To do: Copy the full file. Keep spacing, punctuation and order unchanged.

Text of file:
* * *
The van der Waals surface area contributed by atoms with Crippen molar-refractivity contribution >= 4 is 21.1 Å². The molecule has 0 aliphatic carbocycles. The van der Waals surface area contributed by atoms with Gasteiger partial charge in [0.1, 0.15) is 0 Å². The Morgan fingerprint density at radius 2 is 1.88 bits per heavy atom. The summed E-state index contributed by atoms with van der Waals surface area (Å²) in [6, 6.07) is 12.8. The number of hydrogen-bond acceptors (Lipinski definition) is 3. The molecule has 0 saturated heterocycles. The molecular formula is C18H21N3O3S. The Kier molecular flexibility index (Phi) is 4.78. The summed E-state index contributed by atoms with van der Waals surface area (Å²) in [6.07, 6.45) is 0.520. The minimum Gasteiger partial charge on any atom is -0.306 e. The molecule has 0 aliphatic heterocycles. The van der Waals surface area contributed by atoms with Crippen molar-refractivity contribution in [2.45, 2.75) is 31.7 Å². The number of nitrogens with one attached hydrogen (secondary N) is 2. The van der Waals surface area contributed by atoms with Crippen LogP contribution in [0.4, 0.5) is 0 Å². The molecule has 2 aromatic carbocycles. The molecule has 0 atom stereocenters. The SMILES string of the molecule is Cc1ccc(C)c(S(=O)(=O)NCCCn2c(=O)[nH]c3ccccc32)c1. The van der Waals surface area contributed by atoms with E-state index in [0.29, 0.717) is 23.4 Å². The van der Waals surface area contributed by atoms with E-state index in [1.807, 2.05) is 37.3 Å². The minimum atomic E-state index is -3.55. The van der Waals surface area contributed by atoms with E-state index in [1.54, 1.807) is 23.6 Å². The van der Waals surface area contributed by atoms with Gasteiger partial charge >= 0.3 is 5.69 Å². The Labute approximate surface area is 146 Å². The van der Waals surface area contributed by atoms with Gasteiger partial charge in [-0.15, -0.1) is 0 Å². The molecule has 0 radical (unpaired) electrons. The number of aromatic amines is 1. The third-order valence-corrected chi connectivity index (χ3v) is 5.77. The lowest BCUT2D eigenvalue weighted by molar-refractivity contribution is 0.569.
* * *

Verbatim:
The van der Waals surface area contributed by atoms with Crippen molar-refractivity contribution >= 4 is 21.1 Å². The molecule has 0 aliphatic carbocycles. The van der Waals surface area contributed by atoms with Gasteiger partial charge in [0.1, 0.15) is 0 Å². The Morgan fingerprint density at radius 2 is 1.88 bits per heavy atom. The summed E-state index contributed by atoms with van der Waals surface area (Å²) in [6, 6.07) is 12.8. The number of hydrogen-bond acceptors (Lipinski definition) is 3. The molecule has 0 saturated heterocycles. The molecular formula is C18H21N3O3S. The Kier molecular flexibility index (Phi) is 4.78. The summed E-state index contributed by atoms with van der Waals surface area (Å²) in [6.07, 6.45) is 0.520. The minimum Gasteiger partial charge on any atom is -0.306 e. The molecule has 0 aliphatic heterocycles. The van der Waals surface area contributed by atoms with Crippen molar-refractivity contribution in [2.45, 2.75) is 31.7 Å². The number of nitrogens with one attached hydrogen (secondary N) is 2. The van der Waals surface area contributed by atoms with Crippen LogP contribution in [0.4, 0.5) is 0 Å². The molecule has 2 aromatic carbocycles. The molecule has 0 atom stereocenters. The SMILES string of the molecule is Cc1ccc(C)c(S(=O)(=O)NCCCn2c(=O)[nH]c3ccccc32)c1. The van der Waals surface area contributed by atoms with E-state index in [0.29, 0.717) is 23.4 Å². The van der Waals surface area contributed by atoms with E-state index in [1.807, 2.05) is 37.3 Å². The minimum atomic E-state index is -3.55. The van der Waals surface area contributed by atoms with E-state index in [1.54, 1.807) is 23.6 Å². The van der Waals surface area contributed by atoms with Gasteiger partial charge >= 0.3 is 5.69 Å². The Labute approximate surface area is 146 Å². The van der Waals surface area contributed by atoms with Gasteiger partial charge in [-0.15, -0.1) is 0 Å². The molecule has 0 radical (unpaired) electrons. The number of aromatic amines is 1. The third-order valence-corrected chi connectivity index (χ3v) is 5.77. The lowest BCUT2D eigenvalue weighted by molar-refractivity contribution is 0.569.